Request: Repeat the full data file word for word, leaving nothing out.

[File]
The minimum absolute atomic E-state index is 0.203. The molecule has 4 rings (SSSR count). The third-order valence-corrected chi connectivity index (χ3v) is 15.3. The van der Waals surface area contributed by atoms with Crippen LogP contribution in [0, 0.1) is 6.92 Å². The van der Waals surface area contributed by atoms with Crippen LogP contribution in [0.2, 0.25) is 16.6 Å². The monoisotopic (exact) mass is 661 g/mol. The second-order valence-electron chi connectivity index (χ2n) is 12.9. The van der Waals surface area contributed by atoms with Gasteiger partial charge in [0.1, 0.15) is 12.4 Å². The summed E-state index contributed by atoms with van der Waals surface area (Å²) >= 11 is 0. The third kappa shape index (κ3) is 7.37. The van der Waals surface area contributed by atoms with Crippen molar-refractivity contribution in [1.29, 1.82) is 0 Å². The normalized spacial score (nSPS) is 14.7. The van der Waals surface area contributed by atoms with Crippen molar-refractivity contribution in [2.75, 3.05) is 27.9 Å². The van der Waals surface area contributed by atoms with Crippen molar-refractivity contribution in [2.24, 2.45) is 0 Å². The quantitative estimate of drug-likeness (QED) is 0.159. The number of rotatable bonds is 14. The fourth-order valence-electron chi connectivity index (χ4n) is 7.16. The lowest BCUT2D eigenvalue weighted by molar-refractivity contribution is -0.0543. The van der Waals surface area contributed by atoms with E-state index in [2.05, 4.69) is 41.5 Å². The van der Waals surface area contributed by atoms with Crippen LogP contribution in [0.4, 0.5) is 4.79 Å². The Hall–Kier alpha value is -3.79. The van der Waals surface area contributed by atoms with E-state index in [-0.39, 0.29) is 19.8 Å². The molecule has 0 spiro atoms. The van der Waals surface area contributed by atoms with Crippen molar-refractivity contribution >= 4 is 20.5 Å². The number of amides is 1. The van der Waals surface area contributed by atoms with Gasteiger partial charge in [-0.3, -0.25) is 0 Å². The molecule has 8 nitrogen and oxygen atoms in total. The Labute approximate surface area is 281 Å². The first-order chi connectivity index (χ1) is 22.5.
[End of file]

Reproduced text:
The minimum absolute atomic E-state index is 0.203. The molecule has 4 rings (SSSR count). The third-order valence-corrected chi connectivity index (χ3v) is 15.3. The van der Waals surface area contributed by atoms with Crippen LogP contribution in [0, 0.1) is 6.92 Å². The van der Waals surface area contributed by atoms with Crippen LogP contribution in [0.2, 0.25) is 16.6 Å². The monoisotopic (exact) mass is 661 g/mol. The second-order valence-electron chi connectivity index (χ2n) is 12.9. The van der Waals surface area contributed by atoms with Gasteiger partial charge in [0.1, 0.15) is 12.4 Å². The summed E-state index contributed by atoms with van der Waals surface area (Å²) >= 11 is 0. The third kappa shape index (κ3) is 7.37. The van der Waals surface area contributed by atoms with Crippen molar-refractivity contribution in [1.29, 1.82) is 0 Å². The normalized spacial score (nSPS) is 14.7. The van der Waals surface area contributed by atoms with Crippen molar-refractivity contribution in [2.75, 3.05) is 27.9 Å². The van der Waals surface area contributed by atoms with Crippen molar-refractivity contribution in [2.24, 2.45) is 0 Å². The quantitative estimate of drug-likeness (QED) is 0.159. The number of rotatable bonds is 14. The fourth-order valence-electron chi connectivity index (χ4n) is 7.16. The lowest BCUT2D eigenvalue weighted by molar-refractivity contribution is -0.0543. The van der Waals surface area contributed by atoms with E-state index in [2.05, 4.69) is 41.5 Å². The van der Waals surface area contributed by atoms with Crippen LogP contribution in [0.4, 0.5) is 4.79 Å². The Hall–Kier alpha value is -3.79. The van der Waals surface area contributed by atoms with E-state index in [-0.39, 0.29) is 19.8 Å². The molecule has 0 spiro atoms. The van der Waals surface area contributed by atoms with Crippen molar-refractivity contribution >= 4 is 20.5 Å². The number of amides is 1. The van der Waals surface area contributed by atoms with Gasteiger partial charge in [-0.3, -0.25) is 0 Å². The molecule has 8 nitrogen and oxygen atoms in total. The Labute approximate surface area is 281 Å². The first-order chi connectivity index (χ1) is 22.5.